For the most part, the First Draft Crack Van is kind of like Casablanca, or maybe Las Vegas. What happens in the Crack Van stays in the Crack Van. Which probably explains the way the carpet smells…but I digress.
I’m going to out my van self here because I want talk a bit more about that first debate.
Yeah, the debate itself is old news but what I’ve been thinking about is going to come up over and over in this last home sprint to November 4.
As other FD crackheads can attest, I was certainly one of the most vocal protesters every time Obama said that McCain was right. “Stop saying he’s right!” we shouted. In addition, inside the van and out, lots of folks pretty much wanted Obama to take the gloves off and lay into the old geezer. But would that have worked? The word on the street is that Obama won the debate anyway, and he stayed on the high road throughout, even when he was laying it all down about just how wrong, wrong, wrong Grandpa has been.
This issue gets talked about a lot by the punditry but what do you guys think? I feel like we are all a tad schizophrenic. We’re all about “changing our politics” and bringing the level of discourse up, but the lower into the Rove Gutter Ol’ Fishbelly gets, the more we want Obama to respond in kind. Because we want so much to win. But do we want it at any cost? Are we, and more importantly, is he, naive to cleave to that high road all the way? Or should he slug it out and win, then get back to changing that discourse from the safe perspective of the Oval Office? Would the win mean any less?
I really would like to hear yall’s take on this because I’m not sure. I mean, I know what I want, which is for him to win by Doing The Right Thing, but I’m not sure I’m right. That, and during these last few weeks, it’s hard to keep the Cynicism Troll under the bridge. Then again, I read something likethis by City Mamaand I hear the call of that High Road again:
Having grown up in Hawaii, I know the community that
surrounded him. It wasn’t just his family or his school, but the entire
island surrounding him with the spirit of ohana or family. In Hawaii,
ohana means the entire community, the whole island, is your family in
that “it takes a village” sense. It means that you may disagree with
someone, even vehemently, but since you live on a rock in the middle of
the Pacific Ocean and you can’t run away from them, you need to figure
out a way to live and work together. I saw Obama’s
“Hawaii-ness”—his spirit of ohana—in Friday’s debate.
I saw it when Obama said, “John McCain is
right,” finding therare
points where he could agree with McCain before roasting him in a blaze
of searing criticism. Obama’s agreement didn’t show weakness. On the
contrary. People everywhere,—but especially people from
Hawaii—understand that it showed leadership, a willingness to reach
across the aisle in the spirit of working together, it showed Obama’s
true nature as someone who can seek common ground where he is able, it
In Hawaii, perhaps because of the spirit of ohana or the Missionary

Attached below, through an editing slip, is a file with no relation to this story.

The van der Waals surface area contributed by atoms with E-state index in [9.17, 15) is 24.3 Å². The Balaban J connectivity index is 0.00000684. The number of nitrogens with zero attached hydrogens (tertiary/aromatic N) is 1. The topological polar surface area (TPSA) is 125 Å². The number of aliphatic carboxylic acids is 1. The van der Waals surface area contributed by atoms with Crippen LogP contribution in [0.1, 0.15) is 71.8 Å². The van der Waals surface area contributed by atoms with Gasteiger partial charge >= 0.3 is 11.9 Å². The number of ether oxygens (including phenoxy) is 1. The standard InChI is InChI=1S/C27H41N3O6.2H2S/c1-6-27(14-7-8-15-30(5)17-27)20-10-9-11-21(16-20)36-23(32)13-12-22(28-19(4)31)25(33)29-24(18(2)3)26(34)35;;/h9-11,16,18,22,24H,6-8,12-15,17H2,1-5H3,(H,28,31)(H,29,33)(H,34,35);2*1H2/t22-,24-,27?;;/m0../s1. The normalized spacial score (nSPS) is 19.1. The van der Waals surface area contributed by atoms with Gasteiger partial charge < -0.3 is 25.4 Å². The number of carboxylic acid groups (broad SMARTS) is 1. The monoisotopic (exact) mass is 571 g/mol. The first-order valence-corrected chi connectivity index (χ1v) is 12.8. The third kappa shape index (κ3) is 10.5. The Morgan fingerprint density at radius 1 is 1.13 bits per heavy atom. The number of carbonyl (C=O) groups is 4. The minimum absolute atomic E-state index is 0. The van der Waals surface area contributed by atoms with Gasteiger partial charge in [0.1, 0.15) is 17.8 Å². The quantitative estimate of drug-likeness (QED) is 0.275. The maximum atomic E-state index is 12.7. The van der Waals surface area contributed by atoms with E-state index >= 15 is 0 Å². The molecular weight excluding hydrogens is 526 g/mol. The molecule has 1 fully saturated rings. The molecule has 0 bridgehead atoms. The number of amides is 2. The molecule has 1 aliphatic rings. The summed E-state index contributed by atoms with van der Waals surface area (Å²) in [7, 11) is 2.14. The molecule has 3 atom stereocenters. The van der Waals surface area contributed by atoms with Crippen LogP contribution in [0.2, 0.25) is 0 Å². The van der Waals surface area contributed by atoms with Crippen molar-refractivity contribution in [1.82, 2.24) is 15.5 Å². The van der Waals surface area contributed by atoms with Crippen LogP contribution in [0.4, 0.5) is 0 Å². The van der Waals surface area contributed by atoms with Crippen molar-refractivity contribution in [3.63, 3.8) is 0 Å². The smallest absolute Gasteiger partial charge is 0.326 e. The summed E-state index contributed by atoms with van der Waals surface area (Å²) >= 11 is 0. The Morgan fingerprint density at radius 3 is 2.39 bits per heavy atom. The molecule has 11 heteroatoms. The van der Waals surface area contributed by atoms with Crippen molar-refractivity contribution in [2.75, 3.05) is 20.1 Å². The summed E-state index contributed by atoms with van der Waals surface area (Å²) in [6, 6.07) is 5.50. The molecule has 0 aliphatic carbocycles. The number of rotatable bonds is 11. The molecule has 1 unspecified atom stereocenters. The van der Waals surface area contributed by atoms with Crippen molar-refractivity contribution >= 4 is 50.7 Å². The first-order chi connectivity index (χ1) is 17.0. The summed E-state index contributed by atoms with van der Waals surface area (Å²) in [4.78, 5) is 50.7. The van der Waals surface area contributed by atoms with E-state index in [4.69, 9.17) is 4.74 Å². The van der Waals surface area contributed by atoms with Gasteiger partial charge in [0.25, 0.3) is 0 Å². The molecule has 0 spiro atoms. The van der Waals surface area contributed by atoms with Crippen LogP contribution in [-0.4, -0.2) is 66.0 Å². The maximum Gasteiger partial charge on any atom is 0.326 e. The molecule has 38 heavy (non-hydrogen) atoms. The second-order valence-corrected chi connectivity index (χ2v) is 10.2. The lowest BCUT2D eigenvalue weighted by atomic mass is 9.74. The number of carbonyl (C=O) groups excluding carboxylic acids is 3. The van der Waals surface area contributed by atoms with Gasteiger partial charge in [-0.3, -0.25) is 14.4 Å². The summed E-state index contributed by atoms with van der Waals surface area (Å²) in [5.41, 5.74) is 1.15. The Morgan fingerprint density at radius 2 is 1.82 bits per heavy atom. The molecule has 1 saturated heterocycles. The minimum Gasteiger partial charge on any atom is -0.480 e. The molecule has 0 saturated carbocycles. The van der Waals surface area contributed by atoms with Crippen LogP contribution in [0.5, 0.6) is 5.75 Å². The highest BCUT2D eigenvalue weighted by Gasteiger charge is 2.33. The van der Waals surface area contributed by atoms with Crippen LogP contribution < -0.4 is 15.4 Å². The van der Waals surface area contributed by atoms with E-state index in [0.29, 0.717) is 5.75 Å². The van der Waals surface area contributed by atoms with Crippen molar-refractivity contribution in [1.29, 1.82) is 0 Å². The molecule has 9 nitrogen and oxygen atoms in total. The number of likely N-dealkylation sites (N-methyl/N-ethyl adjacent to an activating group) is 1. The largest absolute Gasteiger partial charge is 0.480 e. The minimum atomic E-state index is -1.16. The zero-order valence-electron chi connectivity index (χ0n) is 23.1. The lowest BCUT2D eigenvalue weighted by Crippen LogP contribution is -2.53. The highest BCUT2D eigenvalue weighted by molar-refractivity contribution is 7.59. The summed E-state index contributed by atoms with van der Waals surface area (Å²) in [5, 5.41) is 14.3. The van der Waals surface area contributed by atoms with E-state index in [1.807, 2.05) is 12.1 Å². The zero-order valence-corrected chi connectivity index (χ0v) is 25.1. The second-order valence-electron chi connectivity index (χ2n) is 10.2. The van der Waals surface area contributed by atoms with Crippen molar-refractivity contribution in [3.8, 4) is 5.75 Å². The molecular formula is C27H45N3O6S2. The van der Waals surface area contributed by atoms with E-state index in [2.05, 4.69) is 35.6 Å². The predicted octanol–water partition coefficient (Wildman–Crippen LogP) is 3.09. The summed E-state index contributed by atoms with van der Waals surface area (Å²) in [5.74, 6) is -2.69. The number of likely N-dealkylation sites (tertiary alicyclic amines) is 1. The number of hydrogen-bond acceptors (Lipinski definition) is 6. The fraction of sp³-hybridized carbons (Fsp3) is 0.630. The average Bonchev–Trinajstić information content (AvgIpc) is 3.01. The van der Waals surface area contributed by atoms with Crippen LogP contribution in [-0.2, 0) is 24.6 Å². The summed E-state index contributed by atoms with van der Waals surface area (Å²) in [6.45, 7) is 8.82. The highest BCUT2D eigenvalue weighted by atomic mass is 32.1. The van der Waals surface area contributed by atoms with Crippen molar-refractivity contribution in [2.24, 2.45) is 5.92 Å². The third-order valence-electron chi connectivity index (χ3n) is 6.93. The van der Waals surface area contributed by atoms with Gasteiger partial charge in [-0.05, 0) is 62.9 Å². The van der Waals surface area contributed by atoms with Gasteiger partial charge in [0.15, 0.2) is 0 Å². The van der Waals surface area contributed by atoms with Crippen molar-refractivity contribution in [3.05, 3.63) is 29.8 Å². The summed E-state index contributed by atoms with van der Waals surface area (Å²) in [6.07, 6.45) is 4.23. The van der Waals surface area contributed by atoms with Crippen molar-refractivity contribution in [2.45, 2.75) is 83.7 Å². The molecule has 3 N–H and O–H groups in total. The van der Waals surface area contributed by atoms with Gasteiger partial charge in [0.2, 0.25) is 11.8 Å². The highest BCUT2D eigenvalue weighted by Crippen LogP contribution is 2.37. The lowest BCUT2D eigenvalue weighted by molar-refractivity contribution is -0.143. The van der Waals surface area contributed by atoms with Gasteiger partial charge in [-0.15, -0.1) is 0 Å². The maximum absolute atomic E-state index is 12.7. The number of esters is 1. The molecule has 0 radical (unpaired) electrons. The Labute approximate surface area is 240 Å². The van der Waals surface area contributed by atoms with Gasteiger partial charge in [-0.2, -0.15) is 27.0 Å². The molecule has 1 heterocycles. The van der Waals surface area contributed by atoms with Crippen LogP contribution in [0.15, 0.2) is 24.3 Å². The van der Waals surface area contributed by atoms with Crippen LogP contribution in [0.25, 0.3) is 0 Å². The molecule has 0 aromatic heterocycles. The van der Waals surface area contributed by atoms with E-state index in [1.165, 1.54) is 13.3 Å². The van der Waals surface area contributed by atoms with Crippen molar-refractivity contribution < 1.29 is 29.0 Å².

influence or deep-rooted Asian traditions, a high social value is
placed on respecting elders and
being polite. It’s the island way. Grace, gentlemanliness, and courtesy
are social norms. Anyone acting otherwise is an instant pariah. If you
are discourteous, everyone knows who you are. To further illustrate my
point, I would venture to say that
everyone from Hawaii watching the debate was thinking, “Yes, he had to
take McCain down 17 notches, but at least he showed manners and acted
like a gentleman. He wasn’t rude. His family raised him right.”
I know there’s the whole Obama has to be careful not to play into the Angry Black Man issue, and we all know that has credence. We would indeed be naive to think racist assumptions don’t play into this. Not unlike Ginger having to do everything Fred did, but backwards and in heels, Obama has to run a winning presidential campaign, against an experienced, aggressive opponent, in troubled times, all while walking that tightrope.
But I want to believe that there’s more than that. I want to believe that Obama’s awesome civility-fu will let him bloodlessly defeat the old guy, that he can use it to deflect that old soldier’s own blood lust and use it against him. That is, as long as he can win by doing so.
Because McCain’s aggression cannot stand. In her post above, City Mama links to another post that I also like very much:this one, by critic Roger Ebert. It’s also about civility, good manners, basic decency. But Ebert shows a bit more teeth.
I do not like you, John McCain. My feeling has nothing to do with
issues. It has to do with common courtesy. During the debate, you
refused to look Barack Obama in the eye. Indeed, you refused to look at
him at all. Even when the two of you shook hands at the start, you used
your eyes only to locate his hand, and then gazed past him as you shook
Obama is my guy. If you are rude to him, you are rude to me.
If you came to dinner at my house and refused to look at or speak with
one of my guests, that would be bad manners and I would be offended.
Same thing if I went to your house. During the debate, you were
You made a TV commercial showing the moments Obama agreed with you. Everybody knows he did. Did his agreement show honesty, or weakness? It is significant that you said it proved he was not ready to lead. What is the better leadership quality: (1) Willingness to listen to your opponent, and keep an open mind? (2) Rigidly ignoring him? Which of the two of you better demonstrated the bipartisan spirit you say you represent? Was there anything he said that you agreed with? Could you have brought yourself to say so?
What do you guys think we are going to see during this next month? What do you want to see? In addition to an Obama win, of course.